Gout is a disorder caused by hyperuricemia that results in the precipitation of monosodium urate crystals in and around joints, most often causing recurrent acute or chronic arthritis. The initial attack (flare) of gout is usually non-articular and often involves the 1st metatarsophalangeal joint. Symptoms of gout include acute, severe pain, tenderness, warmth, redness, and swelling. Diagnosis requires identification of crystals in synovial fluid. Treatment of acute attacks is with anti-inflammatory drugs. The frequency of attacks can be reduced by regular use of NSAIDs, colchicine, or both and by lowering the serum urate level with allopurinol, febuxostat, or uricosuric drugs such as lesinurad and probenecid.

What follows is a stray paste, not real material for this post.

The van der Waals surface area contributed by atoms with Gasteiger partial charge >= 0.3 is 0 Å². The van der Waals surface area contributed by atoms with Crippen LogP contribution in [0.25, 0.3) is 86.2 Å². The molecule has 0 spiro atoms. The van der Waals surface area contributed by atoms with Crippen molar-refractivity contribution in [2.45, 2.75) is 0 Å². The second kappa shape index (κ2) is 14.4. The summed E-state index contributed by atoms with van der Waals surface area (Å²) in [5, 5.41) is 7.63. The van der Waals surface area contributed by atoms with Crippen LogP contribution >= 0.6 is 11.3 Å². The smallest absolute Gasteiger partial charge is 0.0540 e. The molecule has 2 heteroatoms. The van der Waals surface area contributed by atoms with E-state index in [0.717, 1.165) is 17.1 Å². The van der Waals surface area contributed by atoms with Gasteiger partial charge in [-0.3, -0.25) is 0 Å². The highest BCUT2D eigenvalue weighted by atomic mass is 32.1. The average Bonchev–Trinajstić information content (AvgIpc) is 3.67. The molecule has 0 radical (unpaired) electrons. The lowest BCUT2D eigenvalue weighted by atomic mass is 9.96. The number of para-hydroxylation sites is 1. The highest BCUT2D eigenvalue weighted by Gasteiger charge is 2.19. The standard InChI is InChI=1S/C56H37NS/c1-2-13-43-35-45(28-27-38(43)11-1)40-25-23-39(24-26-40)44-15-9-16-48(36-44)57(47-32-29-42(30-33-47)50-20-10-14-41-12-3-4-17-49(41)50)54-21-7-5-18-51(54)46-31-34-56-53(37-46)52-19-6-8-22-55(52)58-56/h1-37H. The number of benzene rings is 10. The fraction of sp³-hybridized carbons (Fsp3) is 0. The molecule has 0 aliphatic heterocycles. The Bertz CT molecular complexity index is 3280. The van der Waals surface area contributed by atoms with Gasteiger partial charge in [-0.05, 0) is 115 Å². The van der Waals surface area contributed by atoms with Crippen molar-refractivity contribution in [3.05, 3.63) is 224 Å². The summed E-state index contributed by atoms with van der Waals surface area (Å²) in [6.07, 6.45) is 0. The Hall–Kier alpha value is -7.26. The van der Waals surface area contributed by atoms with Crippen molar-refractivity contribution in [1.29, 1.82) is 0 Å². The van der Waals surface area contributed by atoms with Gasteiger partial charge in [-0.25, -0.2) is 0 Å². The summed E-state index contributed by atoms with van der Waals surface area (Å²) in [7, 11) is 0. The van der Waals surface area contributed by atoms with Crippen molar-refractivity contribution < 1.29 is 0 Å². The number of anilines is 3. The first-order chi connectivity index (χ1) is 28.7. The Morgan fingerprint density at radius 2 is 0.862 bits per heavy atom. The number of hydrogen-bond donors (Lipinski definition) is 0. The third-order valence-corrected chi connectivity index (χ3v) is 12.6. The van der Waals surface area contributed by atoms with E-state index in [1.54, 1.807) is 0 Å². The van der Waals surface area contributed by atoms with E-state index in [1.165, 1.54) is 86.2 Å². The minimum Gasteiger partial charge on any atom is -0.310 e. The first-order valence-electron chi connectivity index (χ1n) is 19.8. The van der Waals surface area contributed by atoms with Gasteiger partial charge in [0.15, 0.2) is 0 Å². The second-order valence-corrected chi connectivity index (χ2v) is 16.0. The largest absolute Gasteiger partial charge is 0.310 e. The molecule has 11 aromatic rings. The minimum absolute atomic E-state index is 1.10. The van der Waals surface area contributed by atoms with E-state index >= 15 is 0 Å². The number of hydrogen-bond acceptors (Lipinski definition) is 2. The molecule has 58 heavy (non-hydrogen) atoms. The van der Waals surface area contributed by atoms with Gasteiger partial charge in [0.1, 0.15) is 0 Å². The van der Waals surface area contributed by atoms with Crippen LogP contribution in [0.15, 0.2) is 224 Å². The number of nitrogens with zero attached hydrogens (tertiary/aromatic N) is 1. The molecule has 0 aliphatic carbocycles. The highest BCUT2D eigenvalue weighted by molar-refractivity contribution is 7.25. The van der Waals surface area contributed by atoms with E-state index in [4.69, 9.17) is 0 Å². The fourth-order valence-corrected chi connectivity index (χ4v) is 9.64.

- Track 1-1 tophaceous gout and pseudogout
- Track 2-2 New Therapeutic Strategies
- Track 3-3 Pathology and Clinical Management
- Track 4-4 Pathology and Clinical Management
- Track 5-5 prevalence, incidence and risk factors